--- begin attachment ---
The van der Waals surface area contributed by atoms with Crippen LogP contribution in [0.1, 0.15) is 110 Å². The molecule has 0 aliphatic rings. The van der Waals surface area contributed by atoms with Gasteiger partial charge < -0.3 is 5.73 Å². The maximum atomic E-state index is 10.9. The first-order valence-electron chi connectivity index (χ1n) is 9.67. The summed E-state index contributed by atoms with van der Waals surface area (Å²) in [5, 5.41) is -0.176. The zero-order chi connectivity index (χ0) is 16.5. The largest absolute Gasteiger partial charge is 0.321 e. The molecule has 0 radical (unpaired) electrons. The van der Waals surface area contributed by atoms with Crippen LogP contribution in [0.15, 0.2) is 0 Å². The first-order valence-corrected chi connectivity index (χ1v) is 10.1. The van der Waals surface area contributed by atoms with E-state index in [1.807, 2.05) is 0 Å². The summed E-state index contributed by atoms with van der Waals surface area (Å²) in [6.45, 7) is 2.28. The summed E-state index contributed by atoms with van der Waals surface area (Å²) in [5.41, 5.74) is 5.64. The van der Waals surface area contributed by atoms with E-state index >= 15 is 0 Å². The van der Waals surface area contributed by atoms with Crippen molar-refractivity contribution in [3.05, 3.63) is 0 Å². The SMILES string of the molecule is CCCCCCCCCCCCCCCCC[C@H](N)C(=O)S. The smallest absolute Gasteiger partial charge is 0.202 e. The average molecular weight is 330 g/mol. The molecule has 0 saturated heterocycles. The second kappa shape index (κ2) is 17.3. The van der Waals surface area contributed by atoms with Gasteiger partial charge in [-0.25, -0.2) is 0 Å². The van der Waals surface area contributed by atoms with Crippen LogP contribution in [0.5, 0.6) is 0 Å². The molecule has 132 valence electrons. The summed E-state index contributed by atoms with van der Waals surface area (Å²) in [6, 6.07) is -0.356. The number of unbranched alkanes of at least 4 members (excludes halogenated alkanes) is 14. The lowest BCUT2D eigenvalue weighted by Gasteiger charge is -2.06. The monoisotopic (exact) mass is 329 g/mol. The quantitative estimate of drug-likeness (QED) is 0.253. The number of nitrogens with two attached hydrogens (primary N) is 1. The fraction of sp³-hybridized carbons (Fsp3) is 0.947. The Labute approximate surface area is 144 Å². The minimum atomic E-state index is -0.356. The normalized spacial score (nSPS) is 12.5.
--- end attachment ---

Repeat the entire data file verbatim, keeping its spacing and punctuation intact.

The van der Waals surface area contributed by atoms with Crippen LogP contribution in [0.1, 0.15) is 110 Å². The molecule has 0 aliphatic rings. The van der Waals surface area contributed by atoms with Gasteiger partial charge < -0.3 is 5.73 Å². The maximum atomic E-state index is 10.9. The first-order valence-electron chi connectivity index (χ1n) is 9.67. The summed E-state index contributed by atoms with van der Waals surface area (Å²) in [5, 5.41) is -0.176. The zero-order chi connectivity index (χ0) is 16.5. The largest absolute Gasteiger partial charge is 0.321 e. The molecule has 0 radical (unpaired) electrons. The van der Waals surface area contributed by atoms with Crippen LogP contribution in [0.15, 0.2) is 0 Å². The first-order valence-corrected chi connectivity index (χ1v) is 10.1. The van der Waals surface area contributed by atoms with E-state index in [1.807, 2.05) is 0 Å². The summed E-state index contributed by atoms with van der Waals surface area (Å²) in [6.45, 7) is 2.28. The summed E-state index contributed by atoms with van der Waals surface area (Å²) in [5.41, 5.74) is 5.64. The van der Waals surface area contributed by atoms with E-state index >= 15 is 0 Å². The van der Waals surface area contributed by atoms with Crippen molar-refractivity contribution in [3.05, 3.63) is 0 Å². The SMILES string of the molecule is CCCCCCCCCCCCCCCCC[C@H](N)C(=O)S. The smallest absolute Gasteiger partial charge is 0.202 e. The average molecular weight is 330 g/mol. The molecule has 0 saturated heterocycles. The second kappa shape index (κ2) is 17.3. The van der Waals surface area contributed by atoms with Gasteiger partial charge in [-0.25, -0.2) is 0 Å². The van der Waals surface area contributed by atoms with Crippen LogP contribution in [0.5, 0.6) is 0 Å². The molecule has 132 valence electrons. The summed E-state index contributed by atoms with van der Waals surface area (Å²) in [6, 6.07) is -0.356. The number of unbranched alkanes of at least 4 members (excludes halogenated alkanes) is 14. The lowest BCUT2D eigenvalue weighted by Gasteiger charge is -2.06. The monoisotopic (exact) mass is 329 g/mol. The quantitative estimate of drug-likeness (QED) is 0.253. The number of nitrogens with two attached hydrogens (primary N) is 1. The fraction of sp³-hybridized carbons (Fsp3) is 0.947. The Labute approximate surface area is 144 Å². The minimum atomic E-state index is -0.356. The normalized spacial score (nSPS) is 12.5.